I periodically remind people: the stories in This is True are not always meant to be funny. Even the funny ones are often chosen to drive home a point, but sometimes being funny isn’t the way to do that. A good example is this two-story line-up from True’s 3 October 2004 issue:
A study by the Berkeley, Calif., based Prevention Research Center of the Pacific Institute for Research and Evaluation finds that binge drinking among male college students is much worse than school officials, government researchers, and especially parents ever feared. Ten percent of the male students studied admitted to drinking 12 or more alcoholic beverages in a row, and “many” admitted to 24 or more in a row. “These are levels of drinking at which most men will have passed out or become comatose,” says study leader Paul Gruenewald. The study did not consider drinking by female students. (Reuters) …Right — girls are too smart for that. No need to study them.
After a sophomore at Colorado State University in Fort Collins drank herself to death, her family lamented that it was just “one mistake” that killed her. Not so, point out reporters at the Denver Post. They found the personal web site for Samantha Spady, 19, where she posted photos of herself drinking with captions such as “I was drunk” and “Drunkass me.” Just before her death from a blood alcohol level of .43 percent, she posted “I’m also going to get extremely wasted this weekend.” A family spokesman points out Spady was a great student and a former DARE volunteer, but still insists her death was a “terrible accident” caused by “one mistake.” He admits the family had seen the web site, but hadn’t seen the multiple photos of her getting drunk. (Denver Post) …The real “one mistake,” then, is not opening their eyes.
Unfair? Callous? Read On
Not surprisingly, the second story brought letters. Mark in Saskatchewan, Canada, thought the tagline “seems a bit callous. They may have been blind, but they’ve lost their daughter.”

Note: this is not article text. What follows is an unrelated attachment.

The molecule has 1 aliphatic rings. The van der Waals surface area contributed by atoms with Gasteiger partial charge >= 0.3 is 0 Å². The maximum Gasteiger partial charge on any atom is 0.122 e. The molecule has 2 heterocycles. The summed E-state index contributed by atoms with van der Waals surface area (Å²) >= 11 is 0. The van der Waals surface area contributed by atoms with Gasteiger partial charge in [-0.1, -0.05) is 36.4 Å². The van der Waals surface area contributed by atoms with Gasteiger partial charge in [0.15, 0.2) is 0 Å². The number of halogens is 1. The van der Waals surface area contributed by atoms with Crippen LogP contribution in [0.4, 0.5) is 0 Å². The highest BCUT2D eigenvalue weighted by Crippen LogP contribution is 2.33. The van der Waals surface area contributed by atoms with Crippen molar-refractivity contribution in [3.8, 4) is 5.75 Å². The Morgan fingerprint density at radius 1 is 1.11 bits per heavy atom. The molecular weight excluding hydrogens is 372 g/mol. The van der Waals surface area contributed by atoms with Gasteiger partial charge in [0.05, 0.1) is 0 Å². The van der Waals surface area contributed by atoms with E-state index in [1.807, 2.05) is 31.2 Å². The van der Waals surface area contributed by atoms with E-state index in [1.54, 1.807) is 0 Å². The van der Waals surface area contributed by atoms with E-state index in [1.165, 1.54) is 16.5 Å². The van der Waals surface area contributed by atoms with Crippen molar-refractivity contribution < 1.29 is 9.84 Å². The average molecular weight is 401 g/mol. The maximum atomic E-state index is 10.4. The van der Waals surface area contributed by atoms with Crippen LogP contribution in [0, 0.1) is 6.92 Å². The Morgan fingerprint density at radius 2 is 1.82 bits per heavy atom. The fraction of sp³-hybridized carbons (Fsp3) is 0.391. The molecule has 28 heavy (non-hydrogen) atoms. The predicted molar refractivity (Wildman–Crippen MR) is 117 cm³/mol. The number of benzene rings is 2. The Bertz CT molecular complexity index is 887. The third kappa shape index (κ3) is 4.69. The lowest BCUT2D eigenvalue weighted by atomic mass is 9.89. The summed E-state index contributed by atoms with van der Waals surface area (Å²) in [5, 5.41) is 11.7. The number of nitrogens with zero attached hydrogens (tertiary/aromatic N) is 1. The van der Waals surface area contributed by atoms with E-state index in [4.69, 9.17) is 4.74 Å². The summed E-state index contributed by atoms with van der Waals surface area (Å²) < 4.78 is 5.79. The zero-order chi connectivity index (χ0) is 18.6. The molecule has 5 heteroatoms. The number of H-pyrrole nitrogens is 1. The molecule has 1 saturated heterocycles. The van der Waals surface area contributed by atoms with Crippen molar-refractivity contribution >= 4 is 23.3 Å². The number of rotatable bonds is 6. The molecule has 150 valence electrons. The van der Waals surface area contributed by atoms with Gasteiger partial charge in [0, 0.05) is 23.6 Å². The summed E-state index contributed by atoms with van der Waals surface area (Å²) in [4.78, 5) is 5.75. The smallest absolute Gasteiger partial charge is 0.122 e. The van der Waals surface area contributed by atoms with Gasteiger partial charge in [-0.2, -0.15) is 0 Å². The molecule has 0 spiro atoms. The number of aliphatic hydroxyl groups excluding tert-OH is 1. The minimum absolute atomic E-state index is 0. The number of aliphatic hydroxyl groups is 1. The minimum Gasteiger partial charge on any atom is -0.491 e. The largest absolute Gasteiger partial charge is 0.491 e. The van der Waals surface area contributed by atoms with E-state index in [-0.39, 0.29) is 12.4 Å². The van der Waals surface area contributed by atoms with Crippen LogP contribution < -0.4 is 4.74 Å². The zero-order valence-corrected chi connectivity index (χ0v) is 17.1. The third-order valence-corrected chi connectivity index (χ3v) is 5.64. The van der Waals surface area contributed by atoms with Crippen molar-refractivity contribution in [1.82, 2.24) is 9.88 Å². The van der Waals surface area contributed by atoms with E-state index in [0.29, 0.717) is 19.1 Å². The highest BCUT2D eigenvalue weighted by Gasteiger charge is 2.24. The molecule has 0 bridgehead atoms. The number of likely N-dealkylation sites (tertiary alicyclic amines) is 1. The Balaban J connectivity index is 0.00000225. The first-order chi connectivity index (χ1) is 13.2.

Yes, my observation is harsh — but it’s real. Again, True’s stories are not all meant to be funny.
Sadly, the parents’ attitude helped enable their daughter’s recklessness; if my telling her story like it truly is helps some other parents (and kids!) wake up to the dangers they bring on themselves, I’ll be very satisfied with how I did it. (After telling this to Mark, he replied, “I understand and appreciate your position, and I hope that you’re right and that someone ‘out there’ will get the message in time to help their own family avoid similar tragedy.” I have my fingers crossed.)
And read the Comments below, especially those from people who truly know what they’re talking about when it comes to this subject. Like the first one. And the second one. And…
Update — From the 21 November 2004 Issue:
After Samantha Spady, 19, a student at Colorado State University in Ft. Collins, drank herself to death, the university banned beer sales at its football stadium. But university police say that drunken behavior at games is worse since the ban, not better, because students know they can’t buy beer there and arrive already drunk. Meanwhile, a company sponsoring a Jell-O wrestling tournament in Ft. Collins has canceled plans to donate $100 to a foundation Spady’s parents created in her memory. To attract women, promoter Brian Collins promised to provide free alcoholic “Jell-O shots” to the first 100 women who attended. Collins said there was “no harm intended” in tying the event to the Spady foundation. (AP, Denver Rocky Mountain News) …Harm, maybe not. Profiteering, yes.
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